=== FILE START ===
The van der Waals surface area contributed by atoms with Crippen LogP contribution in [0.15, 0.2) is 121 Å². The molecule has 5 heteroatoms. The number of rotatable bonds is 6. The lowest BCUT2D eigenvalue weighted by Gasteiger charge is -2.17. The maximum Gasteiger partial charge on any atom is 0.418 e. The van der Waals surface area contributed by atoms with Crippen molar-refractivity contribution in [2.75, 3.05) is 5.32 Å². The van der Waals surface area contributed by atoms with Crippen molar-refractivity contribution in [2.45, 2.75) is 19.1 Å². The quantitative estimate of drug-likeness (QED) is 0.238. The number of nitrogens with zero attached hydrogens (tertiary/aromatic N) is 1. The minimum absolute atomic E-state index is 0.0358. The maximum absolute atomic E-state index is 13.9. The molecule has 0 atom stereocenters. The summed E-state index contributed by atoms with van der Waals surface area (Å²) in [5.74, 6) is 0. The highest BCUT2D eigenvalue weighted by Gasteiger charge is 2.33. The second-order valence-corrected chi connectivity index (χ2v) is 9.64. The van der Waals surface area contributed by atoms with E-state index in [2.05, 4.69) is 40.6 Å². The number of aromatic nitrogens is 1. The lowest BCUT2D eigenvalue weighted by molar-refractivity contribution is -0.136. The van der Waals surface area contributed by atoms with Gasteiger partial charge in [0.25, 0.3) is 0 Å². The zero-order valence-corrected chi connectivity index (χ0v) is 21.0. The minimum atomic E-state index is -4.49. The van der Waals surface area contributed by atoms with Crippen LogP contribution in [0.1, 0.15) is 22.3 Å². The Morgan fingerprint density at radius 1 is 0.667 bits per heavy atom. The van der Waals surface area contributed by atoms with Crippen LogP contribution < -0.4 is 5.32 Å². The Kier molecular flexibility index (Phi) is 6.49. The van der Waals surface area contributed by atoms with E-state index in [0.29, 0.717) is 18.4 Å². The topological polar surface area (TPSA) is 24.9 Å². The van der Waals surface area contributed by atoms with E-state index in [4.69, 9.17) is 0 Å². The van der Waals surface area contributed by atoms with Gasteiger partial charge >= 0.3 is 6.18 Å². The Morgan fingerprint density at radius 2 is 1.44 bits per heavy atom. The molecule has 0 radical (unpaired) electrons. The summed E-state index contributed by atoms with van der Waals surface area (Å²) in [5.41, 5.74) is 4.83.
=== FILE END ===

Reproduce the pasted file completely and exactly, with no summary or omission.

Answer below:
The van der Waals surface area contributed by atoms with Crippen LogP contribution in [0.15, 0.2) is 121 Å². The molecule has 5 heteroatoms. The number of rotatable bonds is 6. The lowest BCUT2D eigenvalue weighted by Gasteiger charge is -2.17. The maximum Gasteiger partial charge on any atom is 0.418 e. The van der Waals surface area contributed by atoms with Crippen molar-refractivity contribution in [2.75, 3.05) is 5.32 Å². The van der Waals surface area contributed by atoms with Crippen molar-refractivity contribution in [2.45, 2.75) is 19.1 Å². The quantitative estimate of drug-likeness (QED) is 0.238. The number of nitrogens with zero attached hydrogens (tertiary/aromatic N) is 1. The minimum absolute atomic E-state index is 0.0358. The maximum absolute atomic E-state index is 13.9. The molecule has 0 atom stereocenters. The summed E-state index contributed by atoms with van der Waals surface area (Å²) in [5.74, 6) is 0. The highest BCUT2D eigenvalue weighted by Gasteiger charge is 2.33. The second-order valence-corrected chi connectivity index (χ2v) is 9.64. The van der Waals surface area contributed by atoms with E-state index in [2.05, 4.69) is 40.6 Å². The number of aromatic nitrogens is 1. The lowest BCUT2D eigenvalue weighted by molar-refractivity contribution is -0.136. The van der Waals surface area contributed by atoms with Gasteiger partial charge in [0.25, 0.3) is 0 Å². The zero-order valence-corrected chi connectivity index (χ0v) is 21.0. The minimum atomic E-state index is -4.49. The van der Waals surface area contributed by atoms with Crippen LogP contribution in [0.1, 0.15) is 22.3 Å². The Morgan fingerprint density at radius 1 is 0.667 bits per heavy atom. The van der Waals surface area contributed by atoms with Crippen LogP contribution < -0.4 is 5.32 Å². The Kier molecular flexibility index (Phi) is 6.49. The van der Waals surface area contributed by atoms with E-state index in [0.29, 0.717) is 18.4 Å². The topological polar surface area (TPSA) is 24.9 Å². The van der Waals surface area contributed by atoms with E-state index in [4.69, 9.17) is 0 Å². The van der Waals surface area contributed by atoms with Gasteiger partial charge >= 0.3 is 6.18 Å². The Morgan fingerprint density at radius 2 is 1.44 bits per heavy atom. The molecule has 0 radical (unpaired) electrons. The summed E-state index contributed by atoms with van der Waals surface area (Å²) in [5.41, 5.74) is 4.83.